Author: Judith

The election of the new president in Slovenia is a race for the two-thirds majority

The election of the new president in Slovenia is a race for the two-thirds majority

Slovenians choose president with no clear winner in sight

Slovenians head to the polls for a historic election to vote for their new president on Sunday.

But with a tight race, analysts warn that the country could return to a long period of instability and political paralysis during the next four years.

In order to win over the two-thirds majority needed to take office, President Danilo Turk and Prime Minister Borut Pahor will need to do well in their home and ex-parliamentary provinces, which account for at least 75 percent of the vote but a majority of seats.

That leaves Turk and Pahor — who are vying to continue the legacy of his leftist predecessor, Janez Janša, and form a coalition — with a big challenge in the former Yugoslav republic’s centre, where just 10 percent of the vote has been counted.

In contrast, all candidates appear to have won or at least held firm in their respective home provinces, where two-thirds of the country’s citizens are registered.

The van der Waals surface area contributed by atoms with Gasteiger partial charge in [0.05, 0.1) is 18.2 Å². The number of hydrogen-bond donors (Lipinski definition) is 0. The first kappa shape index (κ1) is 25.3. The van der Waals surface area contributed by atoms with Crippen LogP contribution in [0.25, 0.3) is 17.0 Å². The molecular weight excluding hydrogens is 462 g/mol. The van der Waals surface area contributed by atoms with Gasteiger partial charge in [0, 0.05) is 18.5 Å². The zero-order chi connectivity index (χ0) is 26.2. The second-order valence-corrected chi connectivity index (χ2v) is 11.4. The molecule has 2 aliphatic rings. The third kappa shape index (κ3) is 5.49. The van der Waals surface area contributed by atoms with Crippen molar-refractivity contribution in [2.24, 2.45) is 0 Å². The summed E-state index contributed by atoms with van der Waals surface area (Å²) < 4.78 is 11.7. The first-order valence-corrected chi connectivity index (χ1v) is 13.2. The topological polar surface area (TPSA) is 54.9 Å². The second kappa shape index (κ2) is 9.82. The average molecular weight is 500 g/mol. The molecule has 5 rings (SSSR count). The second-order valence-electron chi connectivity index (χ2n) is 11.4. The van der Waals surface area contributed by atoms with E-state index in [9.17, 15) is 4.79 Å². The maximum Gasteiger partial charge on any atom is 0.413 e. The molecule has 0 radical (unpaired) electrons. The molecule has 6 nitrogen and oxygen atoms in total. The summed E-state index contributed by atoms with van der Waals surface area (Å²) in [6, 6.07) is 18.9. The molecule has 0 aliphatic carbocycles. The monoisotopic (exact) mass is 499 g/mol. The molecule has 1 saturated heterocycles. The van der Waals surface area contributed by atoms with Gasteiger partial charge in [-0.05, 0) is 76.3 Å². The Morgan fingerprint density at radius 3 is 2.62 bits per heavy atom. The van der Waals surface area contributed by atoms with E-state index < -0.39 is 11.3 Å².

Turk, 63, was elected in 2014 on a platform of improving people’s living standards and addressing the country’s longstanding, but worsening, corruption and inequality crises.

His victory was largely thanks to the turnout strategy pioneered and adopted by his predecessor.

His main political opponent is former prime minister and ex-president Boris Tadić, who was first elected in 2012.

While Tadić would no doubt prefer to run in the centre, his most plausible challenger, Zoran Thaler, is from the right of the political spectrum, while Prime Minister Pahor, 54, hails from the communists and so would be seen as an outlier.

The polls opened on Sunday morning at 6 a.m., marking the second Sunday of the campaign. A total of around 17 candidates are in the fray and more than half of the voters will be casting their ballots.


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